cGPA: 2.99 // sGPA: 2.82 // GRE: v - 154/65th percentile, q - 153/51st percentile, w - 3.5 // Current paid HCE: 432 // Volunteer HCE: 652
I'm sorry this is long, but I am open to any and all words of advice anyone is willing to offer! Hopefully, this will help others as well - I've read a lot of uplifting forums that give me hope that it is still possible to achieve our goals! Thank you to all in advance!
I'm having some trouble deciding between becoming an RN or becoming a PA. I know there are many differences between the two professions, but that only seems to make my decision harder. Recently I just got accepted into my schools nursing program, but I'm not sure if I want to go through with it. For a very long time now I have wanted to be a PA but pretty much ruled it out because I thought the path it took to get there would be too hard. I have never been a straight A student (A's and B's with a rare C), and I know GPA is a heavily weighted factor in even getting considered for a PA program, not to mention the work you have to do if you get accepted! I am a very tenacious person. I know getting to PA school would be a challenge, but with all that considered, PA school is always on my mind. I feel like the only reason I am currently going for nursing is because I'm scared I would not be able to get into PA school (and if I don't then I'm kind of stuck). If anyone has any advice I would love to hear it!
Okay, so I've been doing some research on Physician Assistants and PA schools and different routes to go about doing so. When I first applied to college I was a nursing major but changed it to Gen Ed because I thought I wanted to go into education, but nursing/medical field has stayed on my mind as I was pretty well set on becoming a nurse. I'm still in my first semester at a community college (I was going to complete my first year at community college and then transfer to a 4-year university) so it wouldn't be too hard to change my major; I've only taken the basic classes, i.e math, English, and a few classes to go along with my degree program, so I'm not that far along into it. I've recently learned about and became interested in the Physician Assistant career option and I'm wondering the best way to go about getting into PA school in the future. I know I could major in nursing and then apply to PA school, but I would still need to try to get 2000 (or more) hours. So I was thinking of changing my major to A.A.S- Emergency Medical Science, Paramedic Track, and then working as a Paramedic for a few years to get the sometimes required 2000 hours and then apply to PA school.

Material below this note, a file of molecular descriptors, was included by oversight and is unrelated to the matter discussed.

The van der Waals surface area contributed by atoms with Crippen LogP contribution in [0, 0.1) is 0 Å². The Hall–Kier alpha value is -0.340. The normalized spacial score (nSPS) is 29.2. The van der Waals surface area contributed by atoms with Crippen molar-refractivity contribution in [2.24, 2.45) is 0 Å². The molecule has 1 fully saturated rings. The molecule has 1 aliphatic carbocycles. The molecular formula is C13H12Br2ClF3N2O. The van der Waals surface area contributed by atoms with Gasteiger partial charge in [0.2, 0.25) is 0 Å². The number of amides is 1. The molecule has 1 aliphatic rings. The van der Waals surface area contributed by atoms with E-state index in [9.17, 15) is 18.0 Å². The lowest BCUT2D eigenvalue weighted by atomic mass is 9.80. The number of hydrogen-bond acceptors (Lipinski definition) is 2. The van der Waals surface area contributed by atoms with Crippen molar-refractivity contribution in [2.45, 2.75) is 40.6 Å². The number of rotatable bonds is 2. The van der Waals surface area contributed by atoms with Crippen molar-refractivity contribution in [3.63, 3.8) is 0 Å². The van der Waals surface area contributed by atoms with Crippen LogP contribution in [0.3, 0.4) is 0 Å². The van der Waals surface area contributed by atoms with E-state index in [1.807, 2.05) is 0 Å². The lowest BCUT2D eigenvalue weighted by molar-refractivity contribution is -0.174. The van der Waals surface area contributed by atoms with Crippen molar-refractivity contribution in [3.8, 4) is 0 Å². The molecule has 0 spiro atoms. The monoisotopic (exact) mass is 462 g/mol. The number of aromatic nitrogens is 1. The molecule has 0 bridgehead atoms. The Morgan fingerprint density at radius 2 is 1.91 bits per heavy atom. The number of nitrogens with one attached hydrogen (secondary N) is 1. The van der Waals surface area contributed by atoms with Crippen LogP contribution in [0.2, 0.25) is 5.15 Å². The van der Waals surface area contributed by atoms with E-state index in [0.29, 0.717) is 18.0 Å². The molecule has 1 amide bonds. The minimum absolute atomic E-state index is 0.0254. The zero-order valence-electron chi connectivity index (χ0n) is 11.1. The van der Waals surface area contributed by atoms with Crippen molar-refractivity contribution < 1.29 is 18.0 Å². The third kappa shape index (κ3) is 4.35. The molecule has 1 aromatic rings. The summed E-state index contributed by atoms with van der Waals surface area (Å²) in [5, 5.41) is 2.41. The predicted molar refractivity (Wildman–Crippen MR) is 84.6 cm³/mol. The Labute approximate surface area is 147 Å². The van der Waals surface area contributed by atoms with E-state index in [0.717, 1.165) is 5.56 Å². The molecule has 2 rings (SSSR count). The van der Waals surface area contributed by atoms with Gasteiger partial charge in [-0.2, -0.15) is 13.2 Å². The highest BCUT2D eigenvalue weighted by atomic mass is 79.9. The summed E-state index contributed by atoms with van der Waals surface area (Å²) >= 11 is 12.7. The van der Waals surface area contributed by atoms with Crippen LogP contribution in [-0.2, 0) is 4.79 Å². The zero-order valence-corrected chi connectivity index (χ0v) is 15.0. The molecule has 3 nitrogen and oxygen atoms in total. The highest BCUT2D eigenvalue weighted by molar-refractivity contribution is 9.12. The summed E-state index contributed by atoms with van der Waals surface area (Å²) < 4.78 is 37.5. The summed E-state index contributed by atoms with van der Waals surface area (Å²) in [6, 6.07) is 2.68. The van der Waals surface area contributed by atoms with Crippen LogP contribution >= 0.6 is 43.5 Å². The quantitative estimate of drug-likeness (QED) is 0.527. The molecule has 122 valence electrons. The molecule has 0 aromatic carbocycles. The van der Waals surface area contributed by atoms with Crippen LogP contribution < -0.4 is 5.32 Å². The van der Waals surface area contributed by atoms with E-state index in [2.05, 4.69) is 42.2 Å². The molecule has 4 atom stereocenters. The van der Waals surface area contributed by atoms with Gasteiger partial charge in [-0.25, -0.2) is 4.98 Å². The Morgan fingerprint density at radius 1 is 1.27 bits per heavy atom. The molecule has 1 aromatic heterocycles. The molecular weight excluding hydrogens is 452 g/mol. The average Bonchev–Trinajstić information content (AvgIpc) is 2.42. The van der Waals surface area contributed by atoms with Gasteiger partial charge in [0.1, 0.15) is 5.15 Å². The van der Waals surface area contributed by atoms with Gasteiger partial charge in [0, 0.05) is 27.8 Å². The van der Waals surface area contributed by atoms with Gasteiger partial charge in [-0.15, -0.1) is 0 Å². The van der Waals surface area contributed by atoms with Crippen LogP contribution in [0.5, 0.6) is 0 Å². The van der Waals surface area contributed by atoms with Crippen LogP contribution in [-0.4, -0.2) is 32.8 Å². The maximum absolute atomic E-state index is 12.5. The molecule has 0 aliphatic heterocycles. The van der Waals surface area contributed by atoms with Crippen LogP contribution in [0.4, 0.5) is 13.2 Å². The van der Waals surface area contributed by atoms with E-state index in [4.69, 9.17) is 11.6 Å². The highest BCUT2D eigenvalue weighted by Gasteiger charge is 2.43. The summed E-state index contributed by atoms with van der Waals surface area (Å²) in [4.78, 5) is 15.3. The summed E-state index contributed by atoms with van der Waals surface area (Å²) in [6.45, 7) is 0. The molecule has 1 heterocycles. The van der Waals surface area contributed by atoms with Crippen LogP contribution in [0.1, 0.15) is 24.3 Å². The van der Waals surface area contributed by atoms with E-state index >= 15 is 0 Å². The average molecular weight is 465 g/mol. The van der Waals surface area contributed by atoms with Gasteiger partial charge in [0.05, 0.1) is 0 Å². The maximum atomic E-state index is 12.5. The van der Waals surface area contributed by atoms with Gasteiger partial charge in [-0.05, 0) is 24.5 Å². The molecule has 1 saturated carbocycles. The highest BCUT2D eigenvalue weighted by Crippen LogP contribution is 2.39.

I guess my question is, would I be able to get into PA school after getting my Associates degree in EMS- Paramedic Track or do I need to obtain a 4 year nursing degree and then apply to PA school?
Hello everyone. Let me jump in by first presenting the question, should I go to nursing school before PA school? I'm a veteran utilizing my GI bill and I just got accepted to a nursing program. However, my end goal is to become a physicians assistant. I initially thought that it would be wise do get a bachelors in nursing and then apply to PA school. I figured that it would give me good clinical experience, look good on my application to PA school, and guarentee me a job in case I don't get accepted right away. However, I recently looked at my degree audit and I'm starting to have second thoughts. In one more semester, I'll have an associates degree. If I didnt go into nursing, I could finish my bachelores in 2 more years and apply to PA school. On the other hand, if I start the nursing program, in two years I'll be a nurse, but I'll only have an associates. That means it would take an additional two years to get my bachelores, and finally apply to PA school. Is the clinical experience, and job security worth the extra two years of school? Should I just switch my major to Biology or something, and hope to get accepted into PA school on the first round? Should I consider NP? So far I've been able to maintain a 4.0 GPA. I'm not sure if that will factor into any advice you have for me, but I would really appreciate any feedback. Thank you for your time.